Iron Ore Surges Into Bull Market as Mills Come Off the Sidelines
(Bloomberg) -- Iron ore’s bear market lasted all but three months. The raw material has rallied back into bull-market territory right at the end of the first half on a surge driven by mills in China boosting purchases to replenish inventories, with higher-grade ore in demand.
Ore with 62 percent content delivered to Qingdao rose 3.8 percent to $64.71 a dry metric ton on Thursday, the highest since May 4, according to Metal Bulletin Ltd. Prices have gained more than 20 percent from the year-low of $53.36 hit just two-and-a-half weeks ago, meeting the common bull-market definition. On Friday, the price rose 0.3 percent to $64.95.
“The pickup in physical tenders suggests a real tightness,” Daniel Gradwell, a senior economist at Australia & New Zealand Banking Group Ltd., said in a note. Earlier this week, the bank said trading activity had increased as buyers re-entered the spot market after a prolonged period on the sidelines.
Iron’s advance, which pared a quarterly loss, spurred the commodity’s biggest monthly climb since October in a boost for miners including Rio Tinto Group. While the rally has been accompanied by gains in steel, with mills’ margins seen as robust, the uptick has come even as some banks expect further weakness given rising supply. Goldman Sachs Group Inc. says the price is heading lower and Citigroup Inc. forecasts a slump back to the $40s.
“Steel companies are actively boosting purchases to rebuild ore inventories held at the mills,” said Xu Huimin, an analyst at Huatai Futures Co. in Shanghai, adding that they’d previously refrained from buying as prices sank. “Sentiment about the Chinese economy has taken a turn for the better.”
The latest gauge of China’s strength came on Friday, with the official manufacturing purchasing managers index at 51.7 in June from 51.2 in May. While the steel industry’s reading eased to 54.1, it remains above the level of 50 that signals expansion. The country accounts for half of global steel supply.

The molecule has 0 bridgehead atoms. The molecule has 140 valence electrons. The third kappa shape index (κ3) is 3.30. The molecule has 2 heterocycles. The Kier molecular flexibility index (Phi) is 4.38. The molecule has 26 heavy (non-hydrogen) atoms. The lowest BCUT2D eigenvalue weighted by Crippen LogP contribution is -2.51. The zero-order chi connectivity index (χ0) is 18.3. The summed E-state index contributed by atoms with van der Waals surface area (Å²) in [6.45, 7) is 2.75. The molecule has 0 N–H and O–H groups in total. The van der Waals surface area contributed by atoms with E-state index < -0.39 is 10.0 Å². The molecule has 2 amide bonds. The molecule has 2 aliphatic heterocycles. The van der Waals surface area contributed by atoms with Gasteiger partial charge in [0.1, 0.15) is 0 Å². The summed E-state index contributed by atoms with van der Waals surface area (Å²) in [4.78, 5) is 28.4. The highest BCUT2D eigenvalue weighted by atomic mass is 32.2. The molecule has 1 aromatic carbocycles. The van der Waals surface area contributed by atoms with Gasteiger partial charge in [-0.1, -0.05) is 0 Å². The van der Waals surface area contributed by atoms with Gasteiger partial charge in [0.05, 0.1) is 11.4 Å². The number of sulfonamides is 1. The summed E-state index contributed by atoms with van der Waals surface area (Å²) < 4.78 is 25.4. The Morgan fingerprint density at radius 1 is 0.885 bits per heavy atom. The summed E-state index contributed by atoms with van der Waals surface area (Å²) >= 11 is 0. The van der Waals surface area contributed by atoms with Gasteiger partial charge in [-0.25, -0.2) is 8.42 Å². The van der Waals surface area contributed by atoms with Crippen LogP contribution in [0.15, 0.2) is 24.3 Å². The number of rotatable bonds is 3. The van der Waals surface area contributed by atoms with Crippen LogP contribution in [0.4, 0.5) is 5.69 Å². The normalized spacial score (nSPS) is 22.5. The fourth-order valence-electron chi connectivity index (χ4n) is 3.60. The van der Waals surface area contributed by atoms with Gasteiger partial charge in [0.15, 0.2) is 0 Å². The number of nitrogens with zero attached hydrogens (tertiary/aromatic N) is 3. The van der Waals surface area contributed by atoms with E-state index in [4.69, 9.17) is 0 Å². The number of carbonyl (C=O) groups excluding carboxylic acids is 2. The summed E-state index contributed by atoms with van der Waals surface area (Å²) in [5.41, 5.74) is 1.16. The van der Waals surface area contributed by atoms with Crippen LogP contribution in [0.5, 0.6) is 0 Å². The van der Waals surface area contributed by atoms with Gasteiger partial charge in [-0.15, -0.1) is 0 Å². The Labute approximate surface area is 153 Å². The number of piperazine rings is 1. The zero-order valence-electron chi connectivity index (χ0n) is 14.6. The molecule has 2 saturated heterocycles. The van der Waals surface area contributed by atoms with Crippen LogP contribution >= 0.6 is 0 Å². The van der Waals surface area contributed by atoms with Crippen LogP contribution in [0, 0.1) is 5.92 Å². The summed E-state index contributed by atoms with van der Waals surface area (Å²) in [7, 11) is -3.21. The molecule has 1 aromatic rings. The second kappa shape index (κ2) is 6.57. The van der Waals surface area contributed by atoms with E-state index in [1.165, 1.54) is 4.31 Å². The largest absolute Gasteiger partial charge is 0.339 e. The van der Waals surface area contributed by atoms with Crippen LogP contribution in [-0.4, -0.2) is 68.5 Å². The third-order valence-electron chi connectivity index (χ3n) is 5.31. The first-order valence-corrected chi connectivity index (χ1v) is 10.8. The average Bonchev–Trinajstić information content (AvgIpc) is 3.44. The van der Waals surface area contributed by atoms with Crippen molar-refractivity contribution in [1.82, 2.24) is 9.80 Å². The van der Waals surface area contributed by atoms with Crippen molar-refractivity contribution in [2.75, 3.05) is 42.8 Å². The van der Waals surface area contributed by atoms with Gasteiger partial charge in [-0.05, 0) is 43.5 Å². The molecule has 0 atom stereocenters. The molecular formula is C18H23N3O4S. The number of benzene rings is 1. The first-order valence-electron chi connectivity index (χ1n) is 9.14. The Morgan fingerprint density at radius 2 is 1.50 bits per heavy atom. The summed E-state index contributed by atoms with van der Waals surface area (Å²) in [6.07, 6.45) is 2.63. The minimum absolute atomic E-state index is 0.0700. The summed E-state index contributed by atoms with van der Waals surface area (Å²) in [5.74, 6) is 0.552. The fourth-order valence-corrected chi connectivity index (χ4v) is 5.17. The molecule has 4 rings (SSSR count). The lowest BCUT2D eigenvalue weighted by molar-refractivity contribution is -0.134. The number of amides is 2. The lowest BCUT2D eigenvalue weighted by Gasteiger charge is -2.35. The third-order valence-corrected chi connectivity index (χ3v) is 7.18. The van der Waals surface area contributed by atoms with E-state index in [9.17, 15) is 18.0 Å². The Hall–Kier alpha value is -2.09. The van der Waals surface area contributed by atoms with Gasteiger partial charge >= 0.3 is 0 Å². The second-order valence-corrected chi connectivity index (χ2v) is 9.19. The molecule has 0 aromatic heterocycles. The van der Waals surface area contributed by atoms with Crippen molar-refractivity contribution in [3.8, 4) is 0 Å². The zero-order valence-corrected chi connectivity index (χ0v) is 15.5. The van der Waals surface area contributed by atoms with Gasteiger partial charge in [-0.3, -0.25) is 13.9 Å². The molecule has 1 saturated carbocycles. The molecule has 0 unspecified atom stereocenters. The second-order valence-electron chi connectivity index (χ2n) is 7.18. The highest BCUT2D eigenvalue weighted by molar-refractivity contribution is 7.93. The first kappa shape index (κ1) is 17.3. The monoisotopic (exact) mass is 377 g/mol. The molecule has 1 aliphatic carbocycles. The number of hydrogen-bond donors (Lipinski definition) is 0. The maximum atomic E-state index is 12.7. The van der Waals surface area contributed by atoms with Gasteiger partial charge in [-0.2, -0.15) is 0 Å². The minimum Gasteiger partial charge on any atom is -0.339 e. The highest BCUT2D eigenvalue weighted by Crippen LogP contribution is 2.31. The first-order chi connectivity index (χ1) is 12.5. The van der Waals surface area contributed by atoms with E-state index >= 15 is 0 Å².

In China, ore is held both at ports as well as mills. While holdings at the former have expanded to a record above 140 million tons, there’s speculation mills’ own stockpiles are much lower. “Overall, the inventory situation isn’t nearly as bad as it seems,” Jeremy Sussman, managing director for metals and mining at Clarksons Platou Securities Inc., told Bloomberg in an email.
There are indications of rising global supply. The top producers may boost exports 3.2 percent to 301 million tons this quarter, Sanford C. Bernstein & Co. estimated in a note this week, citing vessel-tracking data. BHP Billiton Ltd. and Anglo American Plc have had strong quarters, according to the note.
Goldman highlighted the likelihood of increased production, rising stockpiles and weaker prices, according to a June 29 report that predicts iron ore will average $47 next year. Even if Chinese steel production growth holds at about 4 percent for the rest of this year, that still won’t be enough to balance the iron ore market, analysts including Amber Cai wrote.
The raw material’s jump has lifted miners’ shares this week. In Sydney, Rio climbed 7.6 percent, while BHP added 3.9 percent and Fortescue Metals Group Ltd. was up 12 percent. Futures dropped in Asia, with the contract in Singapore losing as much as 1.8 percent.